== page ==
Soyo's SY7VMA PM133 Socket 370 Motherboard

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Soyo's SY7VMA PM133 Socket 370 Motherboard - Page 2

Soyo's SY-7VMA - PM133 Socket 370 Motherboard
The i815 should be nervous...

By, Marco "BigWop" Chiappetta
12/7/00

Installation, Quality and Setup With The 7VMA
Mount it and turn it on.

The Soyo SY-7VMA installs just like any other ATX board...EASILY.  As long as you are using the proper stand-offs and screws, installation is a snap.  Simply mount the board, plug your cables in their proper locations and you're good to go.

One very cool feature is Soyo's Voice Doctor.  Like a meathead, when I first booted the system, I never plugged in a keyboard.  Instead of the standard "Keyboard Error" message, we were told in a clear female voice, "Keyboard is Unplugged".  Such a simple feature, but very cool!  It was weird to hear a voice coming from the system instead of the standard beep codes.  System builders will love this feature as it will eliminate some of those very simple support calls.

The quality of the 7VMA is top notch.  If you're a loyal visitor to H.H. and have read some of my earlier work, you know I like to give every product a thorough physical inspection.  We found some nice things when giving the SY-7VMA a good "once over".  The first thing to point out is the heatsink mounted on the chipset.

              
Can you guess who makes this board?!?                How about now? Can you guess now?!?

The PM133 runs relatively cool, but Soyo mounted a heatsink on the chipset anyway.  Notice that there are no spring clips.  The heatsink is held in place with thermal tape...not the best choice, but it's better than nothing.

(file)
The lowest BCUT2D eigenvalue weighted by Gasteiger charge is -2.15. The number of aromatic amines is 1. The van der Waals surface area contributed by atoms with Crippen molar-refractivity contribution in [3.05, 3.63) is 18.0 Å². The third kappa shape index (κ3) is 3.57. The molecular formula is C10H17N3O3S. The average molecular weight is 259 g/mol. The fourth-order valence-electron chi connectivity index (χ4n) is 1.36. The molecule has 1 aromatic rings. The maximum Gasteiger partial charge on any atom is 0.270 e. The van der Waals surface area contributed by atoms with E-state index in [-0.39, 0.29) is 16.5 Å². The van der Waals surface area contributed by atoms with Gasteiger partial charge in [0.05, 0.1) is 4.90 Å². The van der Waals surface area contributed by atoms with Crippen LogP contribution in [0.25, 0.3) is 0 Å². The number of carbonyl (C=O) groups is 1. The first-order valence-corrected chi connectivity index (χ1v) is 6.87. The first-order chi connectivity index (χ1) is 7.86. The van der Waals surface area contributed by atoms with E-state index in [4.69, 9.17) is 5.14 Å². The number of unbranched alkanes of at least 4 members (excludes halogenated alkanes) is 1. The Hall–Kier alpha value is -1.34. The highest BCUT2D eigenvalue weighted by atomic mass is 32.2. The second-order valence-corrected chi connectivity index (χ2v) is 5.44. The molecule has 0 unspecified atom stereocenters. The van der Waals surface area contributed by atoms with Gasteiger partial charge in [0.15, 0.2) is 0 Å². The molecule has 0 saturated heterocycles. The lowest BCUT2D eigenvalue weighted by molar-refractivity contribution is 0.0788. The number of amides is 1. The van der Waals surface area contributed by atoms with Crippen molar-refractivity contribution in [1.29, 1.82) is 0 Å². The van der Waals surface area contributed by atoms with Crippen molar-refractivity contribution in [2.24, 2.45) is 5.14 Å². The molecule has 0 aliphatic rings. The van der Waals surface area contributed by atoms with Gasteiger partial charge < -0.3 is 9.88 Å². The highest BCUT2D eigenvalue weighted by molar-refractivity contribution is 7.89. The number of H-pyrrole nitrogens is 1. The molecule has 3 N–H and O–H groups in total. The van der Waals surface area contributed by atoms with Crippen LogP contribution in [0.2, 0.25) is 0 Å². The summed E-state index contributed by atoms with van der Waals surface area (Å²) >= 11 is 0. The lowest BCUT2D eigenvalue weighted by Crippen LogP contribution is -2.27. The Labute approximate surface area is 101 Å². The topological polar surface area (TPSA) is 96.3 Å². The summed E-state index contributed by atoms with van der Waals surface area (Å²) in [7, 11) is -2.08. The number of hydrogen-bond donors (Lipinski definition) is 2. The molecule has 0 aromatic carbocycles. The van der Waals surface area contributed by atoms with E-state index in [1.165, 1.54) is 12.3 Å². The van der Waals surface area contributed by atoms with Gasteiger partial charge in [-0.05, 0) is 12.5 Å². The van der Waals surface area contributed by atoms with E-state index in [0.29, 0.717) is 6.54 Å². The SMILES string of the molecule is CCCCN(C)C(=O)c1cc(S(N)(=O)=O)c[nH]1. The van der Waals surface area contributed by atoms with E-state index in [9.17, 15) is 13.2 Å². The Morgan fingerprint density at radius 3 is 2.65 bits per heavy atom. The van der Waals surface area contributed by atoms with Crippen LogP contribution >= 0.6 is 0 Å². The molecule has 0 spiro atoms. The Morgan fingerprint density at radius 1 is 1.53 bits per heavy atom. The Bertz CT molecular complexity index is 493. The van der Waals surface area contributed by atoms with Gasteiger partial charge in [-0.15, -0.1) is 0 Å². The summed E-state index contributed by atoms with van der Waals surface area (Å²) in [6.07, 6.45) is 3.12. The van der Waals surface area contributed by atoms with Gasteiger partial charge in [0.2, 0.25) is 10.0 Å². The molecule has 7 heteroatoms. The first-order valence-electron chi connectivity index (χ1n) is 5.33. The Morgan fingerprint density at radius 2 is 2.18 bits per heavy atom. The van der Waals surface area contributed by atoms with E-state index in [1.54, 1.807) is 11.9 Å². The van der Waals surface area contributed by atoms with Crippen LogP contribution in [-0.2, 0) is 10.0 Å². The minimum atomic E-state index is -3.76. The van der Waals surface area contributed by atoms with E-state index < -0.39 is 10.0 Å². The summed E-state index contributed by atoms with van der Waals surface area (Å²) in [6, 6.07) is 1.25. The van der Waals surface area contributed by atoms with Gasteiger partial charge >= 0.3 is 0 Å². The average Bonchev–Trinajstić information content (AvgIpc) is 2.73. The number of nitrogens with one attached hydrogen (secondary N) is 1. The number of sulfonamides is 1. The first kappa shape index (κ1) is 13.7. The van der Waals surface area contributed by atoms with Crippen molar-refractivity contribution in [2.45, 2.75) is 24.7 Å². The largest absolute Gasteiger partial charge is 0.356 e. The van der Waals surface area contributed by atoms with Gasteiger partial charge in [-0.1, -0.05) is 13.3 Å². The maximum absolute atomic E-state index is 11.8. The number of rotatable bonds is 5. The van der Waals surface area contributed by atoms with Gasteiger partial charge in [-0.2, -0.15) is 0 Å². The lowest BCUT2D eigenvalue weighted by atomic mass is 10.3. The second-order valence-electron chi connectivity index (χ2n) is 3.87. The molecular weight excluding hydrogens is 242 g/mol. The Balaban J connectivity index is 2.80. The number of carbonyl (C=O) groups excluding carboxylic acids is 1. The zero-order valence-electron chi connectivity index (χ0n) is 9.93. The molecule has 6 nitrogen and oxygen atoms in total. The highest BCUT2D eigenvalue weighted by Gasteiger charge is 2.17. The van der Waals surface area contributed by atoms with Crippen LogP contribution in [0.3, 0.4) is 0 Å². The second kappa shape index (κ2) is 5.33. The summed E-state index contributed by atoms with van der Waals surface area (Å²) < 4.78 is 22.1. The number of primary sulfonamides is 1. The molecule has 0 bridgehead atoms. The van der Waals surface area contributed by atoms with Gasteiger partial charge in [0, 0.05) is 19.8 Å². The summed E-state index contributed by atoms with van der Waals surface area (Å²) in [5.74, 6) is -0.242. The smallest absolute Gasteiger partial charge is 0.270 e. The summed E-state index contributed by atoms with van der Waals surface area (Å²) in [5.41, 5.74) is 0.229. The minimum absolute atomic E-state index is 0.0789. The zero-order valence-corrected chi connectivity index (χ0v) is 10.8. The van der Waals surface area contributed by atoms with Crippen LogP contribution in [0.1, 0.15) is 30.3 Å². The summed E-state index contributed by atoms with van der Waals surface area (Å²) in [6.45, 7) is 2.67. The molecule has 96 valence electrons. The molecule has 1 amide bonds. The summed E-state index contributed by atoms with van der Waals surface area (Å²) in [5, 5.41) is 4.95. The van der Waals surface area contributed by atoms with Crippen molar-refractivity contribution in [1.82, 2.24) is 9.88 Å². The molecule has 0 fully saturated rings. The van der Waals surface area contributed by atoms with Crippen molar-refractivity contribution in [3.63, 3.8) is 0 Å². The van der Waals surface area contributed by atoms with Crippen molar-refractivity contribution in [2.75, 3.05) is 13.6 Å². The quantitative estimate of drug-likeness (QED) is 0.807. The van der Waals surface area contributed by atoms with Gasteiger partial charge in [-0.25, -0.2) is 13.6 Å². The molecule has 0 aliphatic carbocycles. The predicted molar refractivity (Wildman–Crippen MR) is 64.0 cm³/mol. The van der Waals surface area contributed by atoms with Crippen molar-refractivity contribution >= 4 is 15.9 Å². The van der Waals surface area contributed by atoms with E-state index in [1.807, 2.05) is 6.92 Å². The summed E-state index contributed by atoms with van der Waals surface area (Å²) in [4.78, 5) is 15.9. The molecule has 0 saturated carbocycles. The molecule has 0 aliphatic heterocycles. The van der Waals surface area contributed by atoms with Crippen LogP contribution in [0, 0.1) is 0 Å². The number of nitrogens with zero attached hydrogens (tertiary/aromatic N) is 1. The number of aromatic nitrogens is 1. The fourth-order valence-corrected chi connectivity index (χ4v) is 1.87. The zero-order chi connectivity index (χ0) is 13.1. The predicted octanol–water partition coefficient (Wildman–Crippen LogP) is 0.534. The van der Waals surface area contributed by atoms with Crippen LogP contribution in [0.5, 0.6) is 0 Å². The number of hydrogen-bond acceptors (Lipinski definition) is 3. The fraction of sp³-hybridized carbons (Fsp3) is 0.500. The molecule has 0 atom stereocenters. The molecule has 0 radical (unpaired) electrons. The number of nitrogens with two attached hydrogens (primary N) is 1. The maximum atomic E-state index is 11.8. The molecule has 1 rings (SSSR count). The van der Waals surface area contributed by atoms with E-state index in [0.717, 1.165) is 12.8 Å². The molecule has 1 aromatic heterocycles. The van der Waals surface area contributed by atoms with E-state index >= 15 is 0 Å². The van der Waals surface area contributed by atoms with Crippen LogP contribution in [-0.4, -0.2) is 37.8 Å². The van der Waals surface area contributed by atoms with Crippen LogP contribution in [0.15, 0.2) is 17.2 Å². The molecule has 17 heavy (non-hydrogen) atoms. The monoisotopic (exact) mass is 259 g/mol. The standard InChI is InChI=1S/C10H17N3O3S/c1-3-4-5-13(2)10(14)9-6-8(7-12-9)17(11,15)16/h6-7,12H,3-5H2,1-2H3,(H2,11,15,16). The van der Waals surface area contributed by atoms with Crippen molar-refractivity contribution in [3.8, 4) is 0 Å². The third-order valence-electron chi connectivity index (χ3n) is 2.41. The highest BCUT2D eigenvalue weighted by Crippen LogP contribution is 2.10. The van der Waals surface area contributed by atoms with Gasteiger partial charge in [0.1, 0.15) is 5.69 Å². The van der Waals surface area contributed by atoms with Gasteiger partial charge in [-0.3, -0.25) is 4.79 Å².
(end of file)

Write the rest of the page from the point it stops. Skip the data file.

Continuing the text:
There were a few aspects that we did not like with the SY-7VMA.  The slot configuration is adequate but we are partial to a 6 PCI layout here.  

              
What are you doing here?                                                Gettin' a little tight...

Another VERY minor grievance is the placement of the case connectors.  They are mounted very close the ISA slot and the BIOS chip at a corner of the board.  When the board is mounted in your case, it is relatively difficult to get your hand in there to connect the case connectors.  This is a minor complaint but it was annoying enough to deserve a mention.

The SY-7VMA's BIOS is definitely a strong point, there are a plethora of options and tweaks available.  Our only complaint is a relative lack of FSBs.  There are quite a few available, and we had good luck overclocking, but we would have preferred FSBs in 1Mhz. increments.  Here are a few shots of what's available...

   

 

 

Overclocking With The 7VMA
It holds up nicely.

As we mentioned earlier, we had fairly good luck when overclocking with the SY-7VMA.  We were able to break the Gigahertz barrier with our particular CPU.  With our memory set to CAS2 and 4 bank interleaving enabled, we were able to hit a 144MHz. FSB.

Even at this relatively high FSB the 7VMA was perfectly stable.  We did not experience a single lock-up or crash throughout our entire barrage of testing. This is a testament to the stability of the SY-7VMA when you consider this chip was running faster than any Pentium III currently available. (even if it is just a little!)

Benchmarks - SiSoft Sandra

 
Tags:  Motherboard, SoC, m1, socket, board, AR, K, VM

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